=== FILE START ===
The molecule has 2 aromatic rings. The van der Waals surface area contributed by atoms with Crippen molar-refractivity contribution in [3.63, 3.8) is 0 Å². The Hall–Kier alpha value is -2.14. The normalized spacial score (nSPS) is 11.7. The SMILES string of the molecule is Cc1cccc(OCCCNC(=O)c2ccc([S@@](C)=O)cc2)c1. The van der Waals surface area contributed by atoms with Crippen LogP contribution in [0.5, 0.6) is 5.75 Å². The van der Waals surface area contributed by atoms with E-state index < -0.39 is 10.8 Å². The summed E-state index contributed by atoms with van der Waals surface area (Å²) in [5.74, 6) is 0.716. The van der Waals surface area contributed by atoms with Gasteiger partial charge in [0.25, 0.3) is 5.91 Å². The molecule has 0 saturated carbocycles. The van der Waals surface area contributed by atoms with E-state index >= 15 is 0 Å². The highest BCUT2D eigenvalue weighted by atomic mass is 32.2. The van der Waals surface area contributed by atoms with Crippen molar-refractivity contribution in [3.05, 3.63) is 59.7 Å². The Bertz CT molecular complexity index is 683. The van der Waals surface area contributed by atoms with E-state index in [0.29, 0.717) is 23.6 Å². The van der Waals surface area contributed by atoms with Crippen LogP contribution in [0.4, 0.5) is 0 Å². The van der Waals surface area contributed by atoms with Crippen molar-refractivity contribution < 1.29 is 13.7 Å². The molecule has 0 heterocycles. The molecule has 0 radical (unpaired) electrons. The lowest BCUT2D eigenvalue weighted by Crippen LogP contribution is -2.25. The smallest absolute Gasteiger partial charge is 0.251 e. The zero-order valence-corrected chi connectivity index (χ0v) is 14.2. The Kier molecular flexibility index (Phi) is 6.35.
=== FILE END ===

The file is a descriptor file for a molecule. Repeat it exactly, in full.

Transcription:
The molecule has 2 aromatic rings. The van der Waals surface area contributed by atoms with Crippen molar-refractivity contribution in [3.63, 3.8) is 0 Å². The Hall–Kier alpha value is -2.14. The normalized spacial score (nSPS) is 11.7. The SMILES string of the molecule is Cc1cccc(OCCCNC(=O)c2ccc([S@@](C)=O)cc2)c1. The van der Waals surface area contributed by atoms with Crippen LogP contribution in [0.5, 0.6) is 5.75 Å². The van der Waals surface area contributed by atoms with E-state index < -0.39 is 10.8 Å². The summed E-state index contributed by atoms with van der Waals surface area (Å²) in [5.74, 6) is 0.716. The van der Waals surface area contributed by atoms with Gasteiger partial charge in [0.25, 0.3) is 5.91 Å². The molecule has 0 saturated carbocycles. The van der Waals surface area contributed by atoms with E-state index >= 15 is 0 Å². The highest BCUT2D eigenvalue weighted by atomic mass is 32.2. The van der Waals surface area contributed by atoms with Crippen molar-refractivity contribution in [3.05, 3.63) is 59.7 Å². The Bertz CT molecular complexity index is 683. The van der Waals surface area contributed by atoms with E-state index in [0.29, 0.717) is 23.6 Å². The van der Waals surface area contributed by atoms with Crippen LogP contribution in [0.4, 0.5) is 0 Å². The van der Waals surface area contributed by atoms with Crippen molar-refractivity contribution < 1.29 is 13.7 Å². The molecule has 0 heterocycles. The molecule has 0 radical (unpaired) electrons. The lowest BCUT2D eigenvalue weighted by Crippen LogP contribution is -2.25. The smallest absolute Gasteiger partial charge is 0.251 e. The zero-order valence-corrected chi connectivity index (χ0v) is 14.2. The Kier molecular flexibility index (Phi) is 6.35.